Written by Mark Husbands and Daniel J. Treier Reviewed By Andy Draycott

Issuing from an April 2004 conference at Wheaton College the editors’ introduction is followed by essays presented in five thematic parts as follows. Part One ‘The Church in “Evangelical” Theologies: Looking Back’ is the section that most clearly reflects the US context. It includes historical essays that: (1) highlight the lack of reflection on the church by such figures as Finney, Edwards and Hodge in their concern for personal experience of salvation; (2) examine the failings of a dispensationalist church that is really a temporary sideline to God’s plan for Israel; and, (3) assess the situation at the end of modernity, as Jonathan Wilson interestingly tracks the influence of popular authors Francis Schaeffer, Charles Colson, Rick Warren and Brian McLaren. Given the constraints of space, his analysis is helpful—(in dealing with these writers at all), but his proposal of an improvisational style of ecclesiology is vague.

Part Two holds out the promise of ‘Locating the Church Dogmatically’ by offering two essays by John Webster on the import of the Doctrine of God, and the invisibility/visibility of the church, and a third by Darrell Guder on the church’s missional character. Webster’s concern to maintain a proper distinction between God’s prior work of grace and human work of response, characterized by hearing, in the doctrine of the church clearly conflicts with forms of ‘participation’ language in some Missio Dei theology, or as found in Ellen Charry’s ‘Sacramental Ecclesiology’ essay from Part Four.

This fourth section, ‘The Church as Sacramental Community?’ also includes a presentation of John Howard Yoder’s Ecclesiology, and a helpfully nuanced essay by Gary Badcock on ‘The Church as “Sacrament” ’ that, amongst other strengths, takes the work of the Holy Spirit seriously.

Part Five aims at ‘Locating the Church Culturally’. The writer encourages us to think the cultural challenges that the church faces are those of the high-minded ‘Radical Orthodoxy’ movement or post-modern turnings to the visual/iconic. These are important essays for those in academia, but those uninitiated into the discussion are likely to affect scepticism. This is a shame, as the seriousness with which these academic-cultural agitators take the church is a challenge to pastors and members of evangelical congregations who may be stuck in a conformist cultural rut that finds it increasingly difficult to hear the gospel for the community in the power of the Spirit. Nevertheless, for the strong of heart, James Smith’s engagement with radical orthodoxy from a reformed perspective, here and in other publications, is the best way into appreciating the often alien(ating) theological discourse of John Milbank and company. In the final essay of this section William Dryness talks about ‘Spaces’ (managing to squeeze in time undercover) in a provocative questioning of use of church space that raises the debate above the utility of pews against chairs. The collection closes with an eucharistic sermon by Ellen Charry.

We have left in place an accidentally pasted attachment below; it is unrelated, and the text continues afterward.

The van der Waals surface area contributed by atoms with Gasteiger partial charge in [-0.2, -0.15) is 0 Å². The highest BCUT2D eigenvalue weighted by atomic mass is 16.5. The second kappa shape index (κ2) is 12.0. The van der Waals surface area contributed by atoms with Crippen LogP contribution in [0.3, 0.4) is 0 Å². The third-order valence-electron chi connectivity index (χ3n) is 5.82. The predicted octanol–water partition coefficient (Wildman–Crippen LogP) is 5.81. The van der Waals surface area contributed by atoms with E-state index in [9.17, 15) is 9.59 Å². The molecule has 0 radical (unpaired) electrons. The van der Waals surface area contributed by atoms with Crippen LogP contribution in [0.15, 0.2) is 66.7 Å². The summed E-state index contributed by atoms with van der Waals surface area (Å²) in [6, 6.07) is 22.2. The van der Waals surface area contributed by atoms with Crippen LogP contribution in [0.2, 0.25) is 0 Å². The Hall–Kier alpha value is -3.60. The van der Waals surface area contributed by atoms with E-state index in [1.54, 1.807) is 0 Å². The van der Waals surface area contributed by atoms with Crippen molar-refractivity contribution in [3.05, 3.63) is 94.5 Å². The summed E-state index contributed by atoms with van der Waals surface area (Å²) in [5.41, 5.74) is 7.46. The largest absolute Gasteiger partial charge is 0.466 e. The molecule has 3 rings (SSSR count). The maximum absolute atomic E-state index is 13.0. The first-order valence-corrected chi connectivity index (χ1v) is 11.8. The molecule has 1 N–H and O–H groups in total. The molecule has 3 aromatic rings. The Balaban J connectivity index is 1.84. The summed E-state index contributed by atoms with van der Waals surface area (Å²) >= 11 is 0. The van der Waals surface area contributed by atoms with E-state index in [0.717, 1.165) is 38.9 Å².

The observant will be wondering about Part Three. This part deals with ‘The Church as a Moral Community’. William J. Abraham assesses what he sees as the creeping idolatry in ecclesial concern for a kind of politically correct ‘Inclusivism’ whilst Allen Verhey examines ‘The Church as Community of Moral Discourse’. Abraham voices a heartfelt cry of lament upon the baneful influence of a concern that ensures that ‘[w]hen we worship together now in mainline corporate settings, the first question before us is not whether God is present but whether the right range of diversity is present’, (137). Like the psalmist, without knowing the detailed recipe for future resolution, he knows in the end that the gospel cannot be neutralized. He concludes:

Yet within her bosom the church possesses the medicine for her many illnesses, and there is no reason to think that someone someday will not find the recipe we need to cure us of our current waywardness. Once the medicine takes effect, the grace of God now resisted will be the source of boundless healing; it is the gospel of our Lord and Savior, Jesus Christ, which alone can save us from our corruption and idolatry. We can surely hope that evangelicals will be assiduous in ensuring that this medicine is kept available for all who seek its healing (145).

A concretely contextual contribution with a strongly pastoral concern.

This is a useful introduction to the various ways in which the church is making a comeback into evangelical theology. The footnotes open up avenues for recommended reading. They could have been better presented with further bibliographies from the contributors.

Andy Draycott

Andy Draycott
Biola University
La Mirada, California, USA